We decided to go to Shilaoren beach, which is popular with tourists.  Luckily tourist season is well over, so we didn't have to share the beach with too many others. It was really great to just see a beach! By NZ standards it wasn't that impressive, but it was so nice to sit in sand and go for a swim. The weather was still nice and hot (we both caught a little sun) and we spent most of the day lounging around there. 

About 4pm we decided to have a late lunch/early dinner and had Korean BBQ near the university where Susan's friend was studying.  After this we went for a walk around the area.  I'm sure you have heard that China and Japan are currently having major diplomatic issues over some uninhabited (resource rich) islands.  This has raised quite a bit of anti-Japanese sentiment in China and there have been large protests and some violence directed at Japanese owned businesses and people. Qingdao had hosted some big protests the weekend before we arrived, and it was interesting to see all of the Japanese restaurants closed down with big Chinese flags out the front and one restaurant had a big sign saying "the islands belong to China". Seems like a smart move to me if it protects their business!  In Tianjin nothing much has happened, although we have noticed Japanese cars flying small Chinese flags.

We then decided to head to a lovely restaurant/cafe on the beach where we had hot-chocolates and wedges, looking over the water back towards the city.  By about 9pm we were feeling a bit peckish again so we headed back to the old town to find some of Qingdao's specialty: seafood.  The restaurant had the fresh seafood displayed out the front so you can choose what you want to eat. Not being a seafood connoisseur, I left the choosing up to those who knew what they were doing,  however, I did voice that I didn't particularly want to eat the long sea slug looking things in the middle.  We ended up with two different types of shellfish (one was delicious and the other was less so), and two crabs.  Crab meat is delicious, if not a little disconcerting having to pull them apart to get the meat. Check out the pics.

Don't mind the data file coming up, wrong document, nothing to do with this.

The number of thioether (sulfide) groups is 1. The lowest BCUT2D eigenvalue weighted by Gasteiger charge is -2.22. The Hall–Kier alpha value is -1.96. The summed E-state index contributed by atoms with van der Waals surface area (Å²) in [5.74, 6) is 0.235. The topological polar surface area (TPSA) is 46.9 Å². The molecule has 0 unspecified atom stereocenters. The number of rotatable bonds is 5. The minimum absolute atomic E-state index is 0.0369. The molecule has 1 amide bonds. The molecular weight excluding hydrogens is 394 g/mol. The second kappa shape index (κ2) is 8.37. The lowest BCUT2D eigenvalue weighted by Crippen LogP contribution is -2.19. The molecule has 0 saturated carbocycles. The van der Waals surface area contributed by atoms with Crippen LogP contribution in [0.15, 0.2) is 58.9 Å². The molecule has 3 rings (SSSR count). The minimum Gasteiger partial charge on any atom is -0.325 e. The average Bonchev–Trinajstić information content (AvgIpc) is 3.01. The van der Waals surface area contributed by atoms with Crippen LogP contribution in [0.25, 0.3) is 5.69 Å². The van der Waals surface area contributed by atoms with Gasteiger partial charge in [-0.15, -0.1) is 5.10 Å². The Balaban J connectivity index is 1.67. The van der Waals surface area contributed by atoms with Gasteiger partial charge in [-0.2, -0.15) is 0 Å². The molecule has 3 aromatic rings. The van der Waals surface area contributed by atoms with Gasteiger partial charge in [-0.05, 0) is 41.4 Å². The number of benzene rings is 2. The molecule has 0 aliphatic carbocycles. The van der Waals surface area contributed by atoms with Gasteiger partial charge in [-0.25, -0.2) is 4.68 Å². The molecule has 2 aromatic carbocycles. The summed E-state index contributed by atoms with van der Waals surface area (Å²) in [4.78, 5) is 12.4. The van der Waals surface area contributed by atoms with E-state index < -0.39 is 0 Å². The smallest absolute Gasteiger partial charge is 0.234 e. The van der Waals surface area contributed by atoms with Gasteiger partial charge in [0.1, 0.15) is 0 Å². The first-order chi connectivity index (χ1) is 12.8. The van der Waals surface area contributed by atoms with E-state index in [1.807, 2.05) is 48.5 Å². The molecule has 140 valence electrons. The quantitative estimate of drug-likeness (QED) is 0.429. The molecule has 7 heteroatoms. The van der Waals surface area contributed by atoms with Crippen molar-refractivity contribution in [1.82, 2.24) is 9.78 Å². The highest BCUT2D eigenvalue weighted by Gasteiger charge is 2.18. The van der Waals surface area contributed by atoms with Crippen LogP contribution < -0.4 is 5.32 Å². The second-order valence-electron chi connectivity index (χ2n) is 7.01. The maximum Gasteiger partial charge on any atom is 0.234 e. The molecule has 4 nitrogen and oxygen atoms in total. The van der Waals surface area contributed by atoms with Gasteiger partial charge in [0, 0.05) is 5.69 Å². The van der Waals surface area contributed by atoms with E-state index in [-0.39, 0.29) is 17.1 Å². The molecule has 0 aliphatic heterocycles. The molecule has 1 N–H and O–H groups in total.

We then headed back to bed, having to catch an early train in the morning to get back to Tianjin before work.  We did learn from this trip to buy train tickets in advance - we couldn't get second class tickets home so had to get first class (which was nice, but probably not worth the extra 80 kuai, 2nd class is pretty comfortable).  The trip was a great success. It was so nice to get out of Tianjin and see another city - especially because this city had beaches!
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Pammy on

My god it almost made me feel sick on that tuktuk!!! But that beach sure was nice but as you said not as good as the ones at home eh. Sounds like you had a great adventure there.Love you and take care xxxxx

Lou and mike on

Love the cool beach photo. We have just got back from muriwai's starting to feel a lot like summer! Lots of love to you both, from us both xx